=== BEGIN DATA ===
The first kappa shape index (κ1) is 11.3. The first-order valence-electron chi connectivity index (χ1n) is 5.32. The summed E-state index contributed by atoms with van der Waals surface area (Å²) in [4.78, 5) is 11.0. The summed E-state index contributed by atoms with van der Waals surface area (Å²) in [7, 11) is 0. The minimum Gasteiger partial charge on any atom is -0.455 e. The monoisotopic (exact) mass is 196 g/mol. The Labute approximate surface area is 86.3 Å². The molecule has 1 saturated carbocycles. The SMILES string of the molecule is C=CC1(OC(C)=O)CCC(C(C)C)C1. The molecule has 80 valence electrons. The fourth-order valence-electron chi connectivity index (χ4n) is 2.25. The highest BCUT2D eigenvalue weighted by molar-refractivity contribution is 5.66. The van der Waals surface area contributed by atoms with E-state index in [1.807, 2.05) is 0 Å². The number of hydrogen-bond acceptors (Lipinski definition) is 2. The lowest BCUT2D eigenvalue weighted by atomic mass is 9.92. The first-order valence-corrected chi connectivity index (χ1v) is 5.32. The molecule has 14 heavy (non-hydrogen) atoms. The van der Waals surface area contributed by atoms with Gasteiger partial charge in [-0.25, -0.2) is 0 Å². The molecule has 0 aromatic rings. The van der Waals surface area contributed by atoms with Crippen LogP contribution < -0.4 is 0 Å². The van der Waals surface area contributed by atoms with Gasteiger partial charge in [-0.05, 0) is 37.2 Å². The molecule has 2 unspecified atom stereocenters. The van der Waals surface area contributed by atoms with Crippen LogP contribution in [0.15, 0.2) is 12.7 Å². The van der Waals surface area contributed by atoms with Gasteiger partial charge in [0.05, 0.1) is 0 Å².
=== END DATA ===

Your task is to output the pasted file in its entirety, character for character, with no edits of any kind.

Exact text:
The first kappa shape index (κ1) is 11.3. The first-order valence-electron chi connectivity index (χ1n) is 5.32. The summed E-state index contributed by atoms with van der Waals surface area (Å²) in [4.78, 5) is 11.0. The summed E-state index contributed by atoms with van der Waals surface area (Å²) in [7, 11) is 0. The minimum Gasteiger partial charge on any atom is -0.455 e. The monoisotopic (exact) mass is 196 g/mol. The Labute approximate surface area is 86.3 Å². The molecule has 1 saturated carbocycles. The SMILES string of the molecule is C=CC1(OC(C)=O)CCC(C(C)C)C1. The molecule has 80 valence electrons. The fourth-order valence-electron chi connectivity index (χ4n) is 2.25. The highest BCUT2D eigenvalue weighted by molar-refractivity contribution is 5.66. The van der Waals surface area contributed by atoms with E-state index in [1.807, 2.05) is 0 Å². The number of hydrogen-bond acceptors (Lipinski definition) is 2. The lowest BCUT2D eigenvalue weighted by atomic mass is 9.92. The first-order valence-corrected chi connectivity index (χ1v) is 5.32. The molecule has 14 heavy (non-hydrogen) atoms. The van der Waals surface area contributed by atoms with Gasteiger partial charge in [-0.25, -0.2) is 0 Å². The molecule has 0 aromatic rings. The van der Waals surface area contributed by atoms with Crippen LogP contribution < -0.4 is 0 Å². The van der Waals surface area contributed by atoms with Gasteiger partial charge in [-0.05, 0) is 37.2 Å². The molecule has 2 unspecified atom stereocenters. The van der Waals surface area contributed by atoms with Crippen LogP contribution in [0.15, 0.2) is 12.7 Å². The van der Waals surface area contributed by atoms with Gasteiger partial charge in [0.05, 0.1) is 0 Å².